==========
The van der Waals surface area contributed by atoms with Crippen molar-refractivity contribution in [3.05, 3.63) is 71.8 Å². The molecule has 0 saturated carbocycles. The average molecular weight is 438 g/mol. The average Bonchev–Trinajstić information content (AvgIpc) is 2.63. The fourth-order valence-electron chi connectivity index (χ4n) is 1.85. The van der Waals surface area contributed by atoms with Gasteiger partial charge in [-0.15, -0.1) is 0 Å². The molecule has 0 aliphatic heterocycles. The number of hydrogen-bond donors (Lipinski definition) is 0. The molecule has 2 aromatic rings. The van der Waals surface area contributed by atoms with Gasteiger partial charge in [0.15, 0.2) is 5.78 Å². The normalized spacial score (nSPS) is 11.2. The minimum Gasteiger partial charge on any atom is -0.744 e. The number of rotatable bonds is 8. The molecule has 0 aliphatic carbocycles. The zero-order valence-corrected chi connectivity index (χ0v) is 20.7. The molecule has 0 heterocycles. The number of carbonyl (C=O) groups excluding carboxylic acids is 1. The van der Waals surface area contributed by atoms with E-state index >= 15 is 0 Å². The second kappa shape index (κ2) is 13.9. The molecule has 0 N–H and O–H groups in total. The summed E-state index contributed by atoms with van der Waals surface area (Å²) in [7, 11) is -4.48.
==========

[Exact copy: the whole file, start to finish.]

The van der Waals surface area contributed by atoms with Crippen molar-refractivity contribution in [3.05, 3.63) is 71.8 Å². The molecule has 0 saturated carbocycles. The average molecular weight is 438 g/mol. The average Bonchev–Trinajstić information content (AvgIpc) is 2.63. The fourth-order valence-electron chi connectivity index (χ4n) is 1.85. The van der Waals surface area contributed by atoms with Gasteiger partial charge in [-0.15, -0.1) is 0 Å². The molecule has 0 aliphatic heterocycles. The number of hydrogen-bond donors (Lipinski definition) is 0. The molecule has 2 aromatic rings. The van der Waals surface area contributed by atoms with Gasteiger partial charge in [0.15, 0.2) is 5.78 Å². The normalized spacial score (nSPS) is 11.2. The minimum Gasteiger partial charge on any atom is -0.744 e. The number of rotatable bonds is 8. The molecule has 0 aliphatic carbocycles. The zero-order valence-corrected chi connectivity index (χ0v) is 20.7. The molecule has 0 heterocycles. The number of carbonyl (C=O) groups excluding carboxylic acids is 1. The van der Waals surface area contributed by atoms with E-state index >= 15 is 0 Å². The second kappa shape index (κ2) is 13.9. The molecule has 0 N–H and O–H groups in total. The summed E-state index contributed by atoms with van der Waals surface area (Å²) in [7, 11) is -4.48.